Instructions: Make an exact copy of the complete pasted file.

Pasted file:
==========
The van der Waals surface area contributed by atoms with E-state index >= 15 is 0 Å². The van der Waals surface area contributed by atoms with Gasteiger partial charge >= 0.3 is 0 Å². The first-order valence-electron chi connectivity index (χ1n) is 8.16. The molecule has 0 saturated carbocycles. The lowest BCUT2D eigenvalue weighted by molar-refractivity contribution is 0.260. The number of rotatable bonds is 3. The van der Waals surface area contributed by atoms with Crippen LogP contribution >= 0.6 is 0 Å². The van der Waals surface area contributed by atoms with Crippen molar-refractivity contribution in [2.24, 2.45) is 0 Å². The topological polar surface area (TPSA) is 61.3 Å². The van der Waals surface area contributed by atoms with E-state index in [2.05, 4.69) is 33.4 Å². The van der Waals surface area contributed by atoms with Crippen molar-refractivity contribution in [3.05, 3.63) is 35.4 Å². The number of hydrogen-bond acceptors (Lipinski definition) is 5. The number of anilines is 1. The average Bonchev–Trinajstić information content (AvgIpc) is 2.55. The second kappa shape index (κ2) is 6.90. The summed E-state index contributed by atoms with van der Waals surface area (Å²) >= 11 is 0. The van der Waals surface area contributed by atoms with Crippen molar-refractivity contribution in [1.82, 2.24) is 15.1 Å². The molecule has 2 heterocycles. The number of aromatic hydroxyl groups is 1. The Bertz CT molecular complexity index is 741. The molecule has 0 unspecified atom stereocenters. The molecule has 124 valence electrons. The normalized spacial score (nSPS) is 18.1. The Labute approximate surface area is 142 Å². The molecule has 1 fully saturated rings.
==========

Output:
The van der Waals surface area contributed by atoms with E-state index >= 15 is 0 Å². The van der Waals surface area contributed by atoms with Gasteiger partial charge >= 0.3 is 0 Å². The first-order valence-electron chi connectivity index (χ1n) is 8.16. The molecule has 0 saturated carbocycles. The lowest BCUT2D eigenvalue weighted by molar-refractivity contribution is 0.260. The number of rotatable bonds is 3. The van der Waals surface area contributed by atoms with Crippen LogP contribution >= 0.6 is 0 Å². The van der Waals surface area contributed by atoms with Crippen molar-refractivity contribution in [2.24, 2.45) is 0 Å². The topological polar surface area (TPSA) is 61.3 Å². The van der Waals surface area contributed by atoms with E-state index in [2.05, 4.69) is 33.4 Å². The van der Waals surface area contributed by atoms with Crippen molar-refractivity contribution in [3.05, 3.63) is 35.4 Å². The number of hydrogen-bond acceptors (Lipinski definition) is 5. The number of anilines is 1. The average Bonchev–Trinajstić information content (AvgIpc) is 2.55. The second kappa shape index (κ2) is 6.90. The summed E-state index contributed by atoms with van der Waals surface area (Å²) >= 11 is 0. The van der Waals surface area contributed by atoms with Crippen molar-refractivity contribution in [1.82, 2.24) is 15.1 Å². The molecule has 2 heterocycles. The number of aromatic hydroxyl groups is 1. The Bertz CT molecular complexity index is 741. The molecule has 0 unspecified atom stereocenters. The molecule has 124 valence electrons. The normalized spacial score (nSPS) is 18.1. The Labute approximate surface area is 142 Å². The molecule has 1 fully saturated rings.